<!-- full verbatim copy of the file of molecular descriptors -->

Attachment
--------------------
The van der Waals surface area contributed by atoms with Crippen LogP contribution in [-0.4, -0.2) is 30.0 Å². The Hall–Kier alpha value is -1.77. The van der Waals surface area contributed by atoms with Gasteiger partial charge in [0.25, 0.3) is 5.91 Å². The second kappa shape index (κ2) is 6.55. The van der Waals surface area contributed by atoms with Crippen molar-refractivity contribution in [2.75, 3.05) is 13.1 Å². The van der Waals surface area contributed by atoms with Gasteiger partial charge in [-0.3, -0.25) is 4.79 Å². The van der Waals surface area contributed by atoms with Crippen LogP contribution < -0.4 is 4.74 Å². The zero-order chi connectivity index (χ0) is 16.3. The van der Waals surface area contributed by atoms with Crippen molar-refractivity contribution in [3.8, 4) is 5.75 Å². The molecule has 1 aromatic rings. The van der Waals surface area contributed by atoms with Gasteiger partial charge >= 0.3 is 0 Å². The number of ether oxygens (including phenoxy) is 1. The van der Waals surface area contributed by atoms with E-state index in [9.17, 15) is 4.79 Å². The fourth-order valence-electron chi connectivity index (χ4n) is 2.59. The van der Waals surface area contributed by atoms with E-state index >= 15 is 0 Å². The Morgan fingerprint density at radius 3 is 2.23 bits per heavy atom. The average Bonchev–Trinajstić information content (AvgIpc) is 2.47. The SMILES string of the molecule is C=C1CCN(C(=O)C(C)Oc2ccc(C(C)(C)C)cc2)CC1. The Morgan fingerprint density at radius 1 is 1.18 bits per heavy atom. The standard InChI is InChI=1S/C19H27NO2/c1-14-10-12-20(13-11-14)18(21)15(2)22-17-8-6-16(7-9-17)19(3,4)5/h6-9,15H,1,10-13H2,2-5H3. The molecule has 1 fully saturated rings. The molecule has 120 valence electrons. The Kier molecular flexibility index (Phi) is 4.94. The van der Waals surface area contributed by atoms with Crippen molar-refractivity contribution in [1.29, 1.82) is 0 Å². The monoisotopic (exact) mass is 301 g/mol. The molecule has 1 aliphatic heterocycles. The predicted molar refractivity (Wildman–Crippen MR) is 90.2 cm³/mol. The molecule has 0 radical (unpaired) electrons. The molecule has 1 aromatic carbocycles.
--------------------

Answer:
The van der Waals surface area contributed by atoms with Crippen LogP contribution in [-0.4, -0.2) is 30.0 Å². The Hall–Kier alpha value is -1.77. The van der Waals surface area contributed by atoms with Gasteiger partial charge in [0.25, 0.3) is 5.91 Å². The second kappa shape index (κ2) is 6.55. The van der Waals surface area contributed by atoms with Crippen molar-refractivity contribution in [2.75, 3.05) is 13.1 Å². The van der Waals surface area contributed by atoms with Gasteiger partial charge in [-0.3, -0.25) is 4.79 Å². The van der Waals surface area contributed by atoms with Crippen LogP contribution < -0.4 is 4.74 Å². The zero-order chi connectivity index (χ0) is 16.3. The van der Waals surface area contributed by atoms with Crippen molar-refractivity contribution in [3.8, 4) is 5.75 Å². The molecule has 1 aromatic rings. The van der Waals surface area contributed by atoms with Gasteiger partial charge >= 0.3 is 0 Å². The number of ether oxygens (including phenoxy) is 1. The van der Waals surface area contributed by atoms with E-state index in [9.17, 15) is 4.79 Å². The fourth-order valence-electron chi connectivity index (χ4n) is 2.59. The van der Waals surface area contributed by atoms with E-state index >= 15 is 0 Å². The Morgan fingerprint density at radius 3 is 2.23 bits per heavy atom. The average Bonchev–Trinajstić information content (AvgIpc) is 2.47. The SMILES string of the molecule is C=C1CCN(C(=O)C(C)Oc2ccc(C(C)(C)C)cc2)CC1. The Morgan fingerprint density at radius 1 is 1.18 bits per heavy atom. The standard InChI is InChI=1S/C19H27NO2/c1-14-10-12-20(13-11-14)18(21)15(2)22-17-8-6-16(7-9-17)19(3,4)5/h6-9,15H,1,10-13H2,2-5H3. The molecule has 1 fully saturated rings. The molecule has 120 valence electrons. The Kier molecular flexibility index (Phi) is 4.94. The van der Waals surface area contributed by atoms with Crippen molar-refractivity contribution in [1.29, 1.82) is 0 Å². The monoisotopic (exact) mass is 301 g/mol. The molecule has 1 aliphatic heterocycles. The predicted molar refractivity (Wildman–Crippen MR) is 90.2 cm³/mol. The molecule has 0 radical (unpaired) electrons. The molecule has 1 aromatic carbocycles.